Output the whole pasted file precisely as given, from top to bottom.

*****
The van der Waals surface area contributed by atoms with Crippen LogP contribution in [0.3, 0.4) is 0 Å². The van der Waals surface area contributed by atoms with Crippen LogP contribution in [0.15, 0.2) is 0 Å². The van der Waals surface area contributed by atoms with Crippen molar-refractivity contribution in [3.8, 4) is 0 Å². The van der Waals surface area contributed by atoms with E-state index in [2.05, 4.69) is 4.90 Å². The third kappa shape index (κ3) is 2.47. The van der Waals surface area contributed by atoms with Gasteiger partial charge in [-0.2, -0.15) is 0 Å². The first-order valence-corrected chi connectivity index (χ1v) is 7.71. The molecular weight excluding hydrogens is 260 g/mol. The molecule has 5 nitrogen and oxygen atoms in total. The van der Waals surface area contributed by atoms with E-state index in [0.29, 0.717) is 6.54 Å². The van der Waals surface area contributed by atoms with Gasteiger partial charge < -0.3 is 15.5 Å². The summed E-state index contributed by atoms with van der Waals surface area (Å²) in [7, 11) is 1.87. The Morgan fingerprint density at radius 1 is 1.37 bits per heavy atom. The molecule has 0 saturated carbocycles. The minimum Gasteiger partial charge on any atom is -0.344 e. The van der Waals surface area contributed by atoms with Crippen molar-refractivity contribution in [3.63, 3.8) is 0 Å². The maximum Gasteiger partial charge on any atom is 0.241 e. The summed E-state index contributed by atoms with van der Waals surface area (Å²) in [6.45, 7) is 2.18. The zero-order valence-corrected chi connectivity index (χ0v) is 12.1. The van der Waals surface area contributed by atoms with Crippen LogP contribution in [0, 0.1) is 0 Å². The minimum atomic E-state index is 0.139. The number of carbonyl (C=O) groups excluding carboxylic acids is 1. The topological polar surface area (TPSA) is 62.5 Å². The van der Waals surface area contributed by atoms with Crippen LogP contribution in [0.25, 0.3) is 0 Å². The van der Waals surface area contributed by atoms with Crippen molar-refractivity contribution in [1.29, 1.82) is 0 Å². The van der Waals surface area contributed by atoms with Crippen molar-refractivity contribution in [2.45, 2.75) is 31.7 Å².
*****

The van der Waals surface area contributed by atoms with Crippen LogP contribution in [0.3, 0.4) is 0 Å². The van der Waals surface area contributed by atoms with Crippen LogP contribution in [0.15, 0.2) is 0 Å². The van der Waals surface area contributed by atoms with Crippen molar-refractivity contribution in [3.8, 4) is 0 Å². The van der Waals surface area contributed by atoms with E-state index in [2.05, 4.69) is 4.90 Å². The third kappa shape index (κ3) is 2.47. The van der Waals surface area contributed by atoms with Gasteiger partial charge in [-0.2, -0.15) is 0 Å². The first-order valence-corrected chi connectivity index (χ1v) is 7.71. The molecular weight excluding hydrogens is 260 g/mol. The molecule has 5 nitrogen and oxygen atoms in total. The van der Waals surface area contributed by atoms with E-state index in [0.29, 0.717) is 6.54 Å². The van der Waals surface area contributed by atoms with Gasteiger partial charge < -0.3 is 15.5 Å². The summed E-state index contributed by atoms with van der Waals surface area (Å²) in [7, 11) is 1.87. The Morgan fingerprint density at radius 1 is 1.37 bits per heavy atom. The molecule has 0 saturated carbocycles. The minimum Gasteiger partial charge on any atom is -0.344 e. The van der Waals surface area contributed by atoms with Crippen molar-refractivity contribution in [3.63, 3.8) is 0 Å². The maximum Gasteiger partial charge on any atom is 0.241 e. The summed E-state index contributed by atoms with van der Waals surface area (Å²) in [6.45, 7) is 2.18. The zero-order valence-corrected chi connectivity index (χ0v) is 12.1. The van der Waals surface area contributed by atoms with Crippen LogP contribution in [0, 0.1) is 0 Å². The minimum atomic E-state index is 0.139. The number of carbonyl (C=O) groups excluding carboxylic acids is 1. The topological polar surface area (TPSA) is 62.5 Å². The van der Waals surface area contributed by atoms with Crippen LogP contribution in [0.25, 0.3) is 0 Å². The van der Waals surface area contributed by atoms with Crippen molar-refractivity contribution in [1.29, 1.82) is 0 Å². The van der Waals surface area contributed by atoms with Crippen molar-refractivity contribution in [2.45, 2.75) is 31.7 Å².